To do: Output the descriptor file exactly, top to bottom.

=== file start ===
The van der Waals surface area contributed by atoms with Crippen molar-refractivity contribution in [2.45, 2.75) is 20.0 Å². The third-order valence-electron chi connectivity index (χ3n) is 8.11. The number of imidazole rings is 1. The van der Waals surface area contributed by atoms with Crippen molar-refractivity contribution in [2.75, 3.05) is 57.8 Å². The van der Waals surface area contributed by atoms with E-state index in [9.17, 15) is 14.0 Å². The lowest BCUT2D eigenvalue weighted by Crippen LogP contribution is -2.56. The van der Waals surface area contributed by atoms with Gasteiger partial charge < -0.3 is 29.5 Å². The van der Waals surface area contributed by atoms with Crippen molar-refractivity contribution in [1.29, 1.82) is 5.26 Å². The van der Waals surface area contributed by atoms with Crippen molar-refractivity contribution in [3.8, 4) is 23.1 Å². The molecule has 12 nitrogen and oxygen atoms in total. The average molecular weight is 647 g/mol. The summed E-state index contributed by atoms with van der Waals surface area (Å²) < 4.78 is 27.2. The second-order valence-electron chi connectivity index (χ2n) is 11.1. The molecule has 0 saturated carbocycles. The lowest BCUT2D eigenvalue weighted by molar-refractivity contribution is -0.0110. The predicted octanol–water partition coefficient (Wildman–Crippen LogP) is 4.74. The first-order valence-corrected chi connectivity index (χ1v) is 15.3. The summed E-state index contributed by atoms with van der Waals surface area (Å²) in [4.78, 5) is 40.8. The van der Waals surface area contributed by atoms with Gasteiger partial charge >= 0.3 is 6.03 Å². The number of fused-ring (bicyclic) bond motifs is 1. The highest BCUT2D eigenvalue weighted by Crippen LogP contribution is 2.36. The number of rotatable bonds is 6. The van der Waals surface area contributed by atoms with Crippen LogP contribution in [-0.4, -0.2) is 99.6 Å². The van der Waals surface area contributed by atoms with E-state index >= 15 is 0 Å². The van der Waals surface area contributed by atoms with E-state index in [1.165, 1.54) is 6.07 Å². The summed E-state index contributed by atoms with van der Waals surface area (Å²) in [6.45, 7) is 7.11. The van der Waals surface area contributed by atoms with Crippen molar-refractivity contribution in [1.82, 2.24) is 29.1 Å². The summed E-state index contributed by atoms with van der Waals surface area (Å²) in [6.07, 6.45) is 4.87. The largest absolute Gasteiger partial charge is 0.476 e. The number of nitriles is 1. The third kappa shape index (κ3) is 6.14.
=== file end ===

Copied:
The van der Waals surface area contributed by atoms with Crippen molar-refractivity contribution in [2.45, 2.75) is 20.0 Å². The third-order valence-electron chi connectivity index (χ3n) is 8.11. The number of imidazole rings is 1. The van der Waals surface area contributed by atoms with Crippen molar-refractivity contribution in [2.75, 3.05) is 57.8 Å². The van der Waals surface area contributed by atoms with E-state index in [9.17, 15) is 14.0 Å². The lowest BCUT2D eigenvalue weighted by Crippen LogP contribution is -2.56. The van der Waals surface area contributed by atoms with Gasteiger partial charge < -0.3 is 29.5 Å². The van der Waals surface area contributed by atoms with Crippen molar-refractivity contribution in [1.29, 1.82) is 5.26 Å². The van der Waals surface area contributed by atoms with Crippen molar-refractivity contribution in [3.8, 4) is 23.1 Å². The molecule has 12 nitrogen and oxygen atoms in total. The average molecular weight is 647 g/mol. The summed E-state index contributed by atoms with van der Waals surface area (Å²) < 4.78 is 27.2. The second-order valence-electron chi connectivity index (χ2n) is 11.1. The molecule has 0 saturated carbocycles. The lowest BCUT2D eigenvalue weighted by molar-refractivity contribution is -0.0110. The predicted octanol–water partition coefficient (Wildman–Crippen LogP) is 4.74. The first-order valence-corrected chi connectivity index (χ1v) is 15.3. The summed E-state index contributed by atoms with van der Waals surface area (Å²) in [4.78, 5) is 40.8. The van der Waals surface area contributed by atoms with Gasteiger partial charge >= 0.3 is 6.03 Å². The number of fused-ring (bicyclic) bond motifs is 1. The highest BCUT2D eigenvalue weighted by Crippen LogP contribution is 2.36. The number of rotatable bonds is 6. The van der Waals surface area contributed by atoms with Crippen LogP contribution in [-0.4, -0.2) is 99.6 Å². The van der Waals surface area contributed by atoms with E-state index >= 15 is 0 Å². The van der Waals surface area contributed by atoms with E-state index in [1.165, 1.54) is 6.07 Å². The summed E-state index contributed by atoms with van der Waals surface area (Å²) in [6.45, 7) is 7.11. The van der Waals surface area contributed by atoms with Crippen molar-refractivity contribution in [1.82, 2.24) is 29.1 Å². The summed E-state index contributed by atoms with van der Waals surface area (Å²) in [6.07, 6.45) is 4.87. The largest absolute Gasteiger partial charge is 0.476 e. The number of nitriles is 1. The third kappa shape index (κ3) is 6.14.